UK culture secretary Nadine Dorries confirms BBC licence fee frozen for two years

UK culture secretary Nadine Dorries has confirmed the BBC licence fee will be frozen for two years and the funding model reviewed.

Ms Dorries praised the state broadcaster as a “great institution” and insisted the changes were about helping families.

She also claimed the BBC wanted the licence fee to rise to £180, but under this plan it will remain at £159 until April 2024.

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The culture secretary said: “The global cost of living is rising and this Government is committed to supporting families as much as possible during these difficult times.

Culture Secretary Nadine Dorries confirmed the freeze in parliament.

“Given that climate, we had to think very carefully about imposing a potential increase on the TV licence, particularly given that any increase would expose families to the potential threat of bailiffs knocking on their door or criminal prosecution.

“When it comes to monthly bills, this is one of the few direct levers that we have in our control as a government.”

The Labour front bench could be heard shouting “taxes” before Ms Dorries added: “We simply could not justify putting extra pressure on the wallets of hard-working households.

“Every organisation around the world is facing the challenge of inflation. I simply do not believe that those responsible for setting household bills should instinctively reach into the pockets of families across the country for just a little more every year to cover their costs.

“So today I am announcing that the licence fee will be frozen for the next two years and that it will rise in line with inflation for the following four years.”

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The BBC is expected to receive about £3.7 billion in licence fee funding in 2022.

Ms Dorries was also forced to apologise for the leak of her plans for the BBC licence fee after Speaker Sir Lindsay Hoyle criticised the briefing to the media.

Sir Lindsay said: “Can we make sure in the future it’s done through here (the Commons).

“If it was leaked and you felt you had to respond, Secretary of State, please let us do the leak inquiry because we’ve got a major colander right across Government that I don’t want to see again.”

Ms Dorries replied: “May I personally give you my apologies. I actually refused every invitation for media both yesterday and today.”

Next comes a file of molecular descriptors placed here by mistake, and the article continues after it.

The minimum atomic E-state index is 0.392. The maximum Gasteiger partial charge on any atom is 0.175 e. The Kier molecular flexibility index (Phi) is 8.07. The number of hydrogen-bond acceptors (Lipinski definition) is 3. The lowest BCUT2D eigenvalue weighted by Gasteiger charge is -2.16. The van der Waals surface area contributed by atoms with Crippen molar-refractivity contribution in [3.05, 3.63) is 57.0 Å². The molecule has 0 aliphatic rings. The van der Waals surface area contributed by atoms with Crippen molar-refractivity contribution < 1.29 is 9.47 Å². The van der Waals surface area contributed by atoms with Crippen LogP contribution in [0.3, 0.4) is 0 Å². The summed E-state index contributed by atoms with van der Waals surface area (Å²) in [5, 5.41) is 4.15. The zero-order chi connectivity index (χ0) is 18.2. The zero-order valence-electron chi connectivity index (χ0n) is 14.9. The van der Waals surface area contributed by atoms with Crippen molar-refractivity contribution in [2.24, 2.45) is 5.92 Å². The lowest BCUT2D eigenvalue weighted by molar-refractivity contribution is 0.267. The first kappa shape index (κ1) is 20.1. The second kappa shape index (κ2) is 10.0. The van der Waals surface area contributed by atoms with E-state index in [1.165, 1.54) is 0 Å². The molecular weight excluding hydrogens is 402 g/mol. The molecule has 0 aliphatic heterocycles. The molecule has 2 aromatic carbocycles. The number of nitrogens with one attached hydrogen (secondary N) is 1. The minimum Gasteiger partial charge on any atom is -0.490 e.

Labour claimed the plans were “cultural vandalism” and a “distraction” from Boris Johnson’s “disintegrating leadership”.

Shadow culture secretary Lucy Powell told MPs: “May I take this opportunity to congratulate the Secretary of State [Nadine Dorries] for coming top of the teacher’s pet list?

“She was the first Cabinet minister to tweet support for the Prime Minister, she was the first to volunteer to do a broadcast round, and now she has been the first to throw up a distraction and finding someone else to blame for the Prime Minister’s disintegrating leadership – the BBC’s reporting, of course.

“The Government claims this is all about the cost-of-living crisis. I mean, pull the other one.

"What is it about the £13.57 a month that marks it out for such immediate and special attention to address the cost of living over the £1,200 increase in energy and household bills, or the £3,000-a-year tax increase that her Government has imposed?

“Is the licence fee really at the heart of the cost-of-living crisis? Or is this really about their long-standing vendetta against the BBC?”

BBC chairman Richard Sharp and director-general Tim Davie described the decision to keep the licence fee at the current rate of £159 until April 2024 as “disappointing”.

They said in a statement: “Given the breadth of services we provide, the licence fee represents excellent value for money. There are very good reasons for investing in what the BBC can do for the British public and the UK around the world.

“A freeze in the first two years of this settlement means the BBC will now have to absorb inflation. That is disappointing – not just for licence fee payers, but also for the cultural industries who rely on the BBC for the important work they do across the UK.

“The BBC’s income for UK services is already 30 per cent lower in real terms than it was ten years ago. We will set out the implications of the settlement later, before the end of the financial year, but it will necessitate tougher choices which will impact licence fee payers."

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